Children’s Developing Understanding of the Cognitive Abilities of Supernatural and Natural Minds

Evidence from Three Cultures


  • Emily Rachel Reed Burdett University of Nottingham
  • Justin L. Barrett Fuller Theological Seminary
  • Tyler S. Greenway Fuller Theological Seminary



God concepts, cultural learning, cross-cultural, social learning, omniscience, anthropomorphism


Despite a wealth of research exploring developmental patterns of children’s understanding of the thoughts and desires of another (or, their theory of mind), relatively little research has explored children’s developing understanding of supernatural minds. Of the work that exists, very few studies have explored whether patterns are similar in other cultural contexts, or religious traditions outside of Western, Educated, Industrialized, Rich, and Democratic (WEIRD) societies. To address this deficit, the present study recruited 2-to-5-year-old children from three countries (United Kingdom, Albania, and Israel) with different religious traditions (Christian, Muslim, and Jewish). Children completed two perception (audio and visual) tasks and one memory task assessing their understanding of natural and supernatural minds’ cognitive abilities. Analyses revealed different patterns for responses about human minds. However, there were similar results across samples for responses about God, suggesting a shared developmental pattern. We conclude that children from religious traditions with a High God (God, Allah, Ha-Shem) share a similar developing concept of God.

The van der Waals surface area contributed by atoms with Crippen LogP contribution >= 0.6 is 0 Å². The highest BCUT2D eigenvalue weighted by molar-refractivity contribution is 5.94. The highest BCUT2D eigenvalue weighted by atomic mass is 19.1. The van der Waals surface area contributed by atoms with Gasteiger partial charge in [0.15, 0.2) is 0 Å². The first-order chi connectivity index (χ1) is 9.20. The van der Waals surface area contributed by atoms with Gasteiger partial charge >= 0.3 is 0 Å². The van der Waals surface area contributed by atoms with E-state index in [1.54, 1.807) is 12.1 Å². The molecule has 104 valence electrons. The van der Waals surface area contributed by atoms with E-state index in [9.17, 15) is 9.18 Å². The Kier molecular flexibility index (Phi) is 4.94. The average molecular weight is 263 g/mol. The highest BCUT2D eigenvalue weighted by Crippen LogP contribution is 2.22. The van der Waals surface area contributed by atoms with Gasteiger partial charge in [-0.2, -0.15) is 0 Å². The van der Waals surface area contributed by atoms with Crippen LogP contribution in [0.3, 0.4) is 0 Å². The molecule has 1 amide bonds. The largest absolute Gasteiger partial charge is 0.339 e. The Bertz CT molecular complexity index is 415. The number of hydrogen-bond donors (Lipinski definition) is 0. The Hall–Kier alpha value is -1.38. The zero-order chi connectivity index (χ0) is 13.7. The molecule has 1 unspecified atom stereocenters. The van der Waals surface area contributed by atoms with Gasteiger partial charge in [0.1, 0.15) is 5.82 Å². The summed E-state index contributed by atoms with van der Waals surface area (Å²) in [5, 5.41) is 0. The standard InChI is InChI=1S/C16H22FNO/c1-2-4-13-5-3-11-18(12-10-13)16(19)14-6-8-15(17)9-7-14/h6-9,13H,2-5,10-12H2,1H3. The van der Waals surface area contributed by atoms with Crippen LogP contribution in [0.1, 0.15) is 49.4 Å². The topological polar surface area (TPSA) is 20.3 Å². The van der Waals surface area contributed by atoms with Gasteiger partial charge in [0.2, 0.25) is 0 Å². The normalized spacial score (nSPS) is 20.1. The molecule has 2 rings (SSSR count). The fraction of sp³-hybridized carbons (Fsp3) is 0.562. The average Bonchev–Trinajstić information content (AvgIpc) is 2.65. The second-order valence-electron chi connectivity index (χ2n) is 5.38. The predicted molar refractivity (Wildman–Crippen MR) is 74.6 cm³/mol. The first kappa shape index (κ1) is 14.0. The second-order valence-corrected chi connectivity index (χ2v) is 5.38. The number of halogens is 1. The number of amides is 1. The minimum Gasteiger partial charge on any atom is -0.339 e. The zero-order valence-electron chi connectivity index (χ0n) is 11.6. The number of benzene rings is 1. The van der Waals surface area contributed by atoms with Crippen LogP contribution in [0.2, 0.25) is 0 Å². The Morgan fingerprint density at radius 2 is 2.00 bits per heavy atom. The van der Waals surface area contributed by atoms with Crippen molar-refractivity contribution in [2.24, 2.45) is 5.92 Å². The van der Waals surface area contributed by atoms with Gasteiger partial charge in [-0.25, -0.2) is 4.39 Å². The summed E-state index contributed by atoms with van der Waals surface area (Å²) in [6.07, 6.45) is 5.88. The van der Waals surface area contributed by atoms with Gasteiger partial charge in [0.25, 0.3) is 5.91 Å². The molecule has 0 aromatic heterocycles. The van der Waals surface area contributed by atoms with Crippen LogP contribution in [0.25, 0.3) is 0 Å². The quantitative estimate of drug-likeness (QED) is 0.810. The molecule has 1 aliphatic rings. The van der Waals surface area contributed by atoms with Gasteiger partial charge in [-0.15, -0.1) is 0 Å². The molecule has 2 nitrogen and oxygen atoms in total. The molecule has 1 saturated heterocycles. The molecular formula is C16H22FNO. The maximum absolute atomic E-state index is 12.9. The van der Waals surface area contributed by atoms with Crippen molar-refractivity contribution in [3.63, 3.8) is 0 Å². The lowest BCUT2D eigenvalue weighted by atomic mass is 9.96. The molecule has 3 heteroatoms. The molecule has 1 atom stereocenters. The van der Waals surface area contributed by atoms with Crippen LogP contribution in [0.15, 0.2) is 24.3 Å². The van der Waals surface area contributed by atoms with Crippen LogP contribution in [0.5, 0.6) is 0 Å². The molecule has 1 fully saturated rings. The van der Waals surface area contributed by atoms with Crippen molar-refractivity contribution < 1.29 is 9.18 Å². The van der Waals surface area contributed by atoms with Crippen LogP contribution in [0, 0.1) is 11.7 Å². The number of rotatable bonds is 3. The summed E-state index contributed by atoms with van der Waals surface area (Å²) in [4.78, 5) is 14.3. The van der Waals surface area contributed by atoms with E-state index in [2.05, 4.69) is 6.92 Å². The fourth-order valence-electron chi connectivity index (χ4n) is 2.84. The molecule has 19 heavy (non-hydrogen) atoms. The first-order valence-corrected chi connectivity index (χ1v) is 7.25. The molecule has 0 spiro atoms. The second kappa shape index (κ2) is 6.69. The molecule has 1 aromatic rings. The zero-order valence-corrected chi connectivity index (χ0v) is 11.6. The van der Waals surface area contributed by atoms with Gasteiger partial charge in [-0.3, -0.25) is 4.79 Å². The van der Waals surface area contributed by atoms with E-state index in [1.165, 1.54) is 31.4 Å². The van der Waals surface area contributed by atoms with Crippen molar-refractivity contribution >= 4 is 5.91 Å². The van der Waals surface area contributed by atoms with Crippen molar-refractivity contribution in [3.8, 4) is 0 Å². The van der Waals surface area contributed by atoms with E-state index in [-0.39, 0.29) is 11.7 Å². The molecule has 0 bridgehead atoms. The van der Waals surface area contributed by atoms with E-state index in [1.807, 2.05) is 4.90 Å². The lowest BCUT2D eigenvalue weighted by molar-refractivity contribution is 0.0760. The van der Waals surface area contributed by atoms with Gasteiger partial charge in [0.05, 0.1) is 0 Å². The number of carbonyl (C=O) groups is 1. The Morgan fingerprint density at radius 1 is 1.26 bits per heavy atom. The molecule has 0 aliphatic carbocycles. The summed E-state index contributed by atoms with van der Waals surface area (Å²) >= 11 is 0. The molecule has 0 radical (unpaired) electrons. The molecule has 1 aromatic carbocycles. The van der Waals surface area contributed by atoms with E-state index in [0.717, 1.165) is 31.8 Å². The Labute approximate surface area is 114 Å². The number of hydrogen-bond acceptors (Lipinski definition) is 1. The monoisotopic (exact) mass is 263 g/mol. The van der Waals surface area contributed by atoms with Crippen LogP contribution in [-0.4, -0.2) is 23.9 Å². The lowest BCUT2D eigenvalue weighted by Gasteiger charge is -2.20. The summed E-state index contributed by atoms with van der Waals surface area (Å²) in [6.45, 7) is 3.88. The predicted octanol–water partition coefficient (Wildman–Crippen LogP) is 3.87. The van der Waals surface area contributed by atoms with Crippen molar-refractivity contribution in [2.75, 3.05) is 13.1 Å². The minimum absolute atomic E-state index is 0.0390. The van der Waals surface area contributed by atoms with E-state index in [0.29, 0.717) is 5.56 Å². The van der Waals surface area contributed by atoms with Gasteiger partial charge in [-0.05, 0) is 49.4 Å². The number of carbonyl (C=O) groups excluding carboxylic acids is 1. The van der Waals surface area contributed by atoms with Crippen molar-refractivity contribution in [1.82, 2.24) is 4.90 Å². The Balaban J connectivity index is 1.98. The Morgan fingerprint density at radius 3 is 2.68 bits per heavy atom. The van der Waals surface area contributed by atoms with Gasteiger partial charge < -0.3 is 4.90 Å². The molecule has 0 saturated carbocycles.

Author Biographies

Emily Rachel Reed Burdett, University of Nottingham

School of Psychology, Assistant Professor

Justin L. Barrett, Fuller Theological Seminary

School of Psychology, Thrive Professor of Developmental Science

Tyler S. Greenway, Fuller Theological Seminary

School of Psychology, Research Associate


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How to Cite

Burdett, E. R. R., Barrett, J. L., & Greenway, T. S. (2020). Children’s Developing Understanding of the Cognitive Abilities of Supernatural and Natural Minds: Evidence from Three Cultures. Journal for the Study of Religion, Nature and Culture, 14(1), 124–151.



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